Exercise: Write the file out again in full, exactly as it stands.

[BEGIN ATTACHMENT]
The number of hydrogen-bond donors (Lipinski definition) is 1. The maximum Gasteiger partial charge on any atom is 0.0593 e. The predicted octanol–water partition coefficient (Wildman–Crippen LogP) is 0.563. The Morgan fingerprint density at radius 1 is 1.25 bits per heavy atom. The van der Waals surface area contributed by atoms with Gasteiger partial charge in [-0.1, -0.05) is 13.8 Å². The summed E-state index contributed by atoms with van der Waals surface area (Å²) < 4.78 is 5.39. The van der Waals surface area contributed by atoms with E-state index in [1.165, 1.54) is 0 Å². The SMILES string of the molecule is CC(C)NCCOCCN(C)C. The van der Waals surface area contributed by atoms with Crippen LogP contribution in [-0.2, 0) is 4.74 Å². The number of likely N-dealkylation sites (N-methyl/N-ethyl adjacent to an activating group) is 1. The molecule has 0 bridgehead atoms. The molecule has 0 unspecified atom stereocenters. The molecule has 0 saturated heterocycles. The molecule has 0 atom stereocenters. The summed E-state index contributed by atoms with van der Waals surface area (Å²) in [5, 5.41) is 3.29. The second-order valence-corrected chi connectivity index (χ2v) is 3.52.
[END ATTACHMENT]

The number of hydrogen-bond donors (Lipinski definition) is 1. The maximum Gasteiger partial charge on any atom is 0.0593 e. The predicted octanol–water partition coefficient (Wildman–Crippen LogP) is 0.563. The Morgan fingerprint density at radius 1 is 1.25 bits per heavy atom. The van der Waals surface area contributed by atoms with Gasteiger partial charge in [-0.1, -0.05) is 13.8 Å². The summed E-state index contributed by atoms with van der Waals surface area (Å²) < 4.78 is 5.39. The van der Waals surface area contributed by atoms with E-state index in [1.165, 1.54) is 0 Å². The SMILES string of the molecule is CC(C)NCCOCCN(C)C. The van der Waals surface area contributed by atoms with Crippen LogP contribution in [-0.2, 0) is 4.74 Å². The number of likely N-dealkylation sites (N-methyl/N-ethyl adjacent to an activating group) is 1. The molecule has 0 bridgehead atoms. The molecule has 0 unspecified atom stereocenters. The molecule has 0 saturated heterocycles. The molecule has 0 atom stereocenters. The summed E-state index contributed by atoms with van der Waals surface area (Å²) in [5, 5.41) is 3.29. The second-order valence-corrected chi connectivity index (χ2v) is 3.52.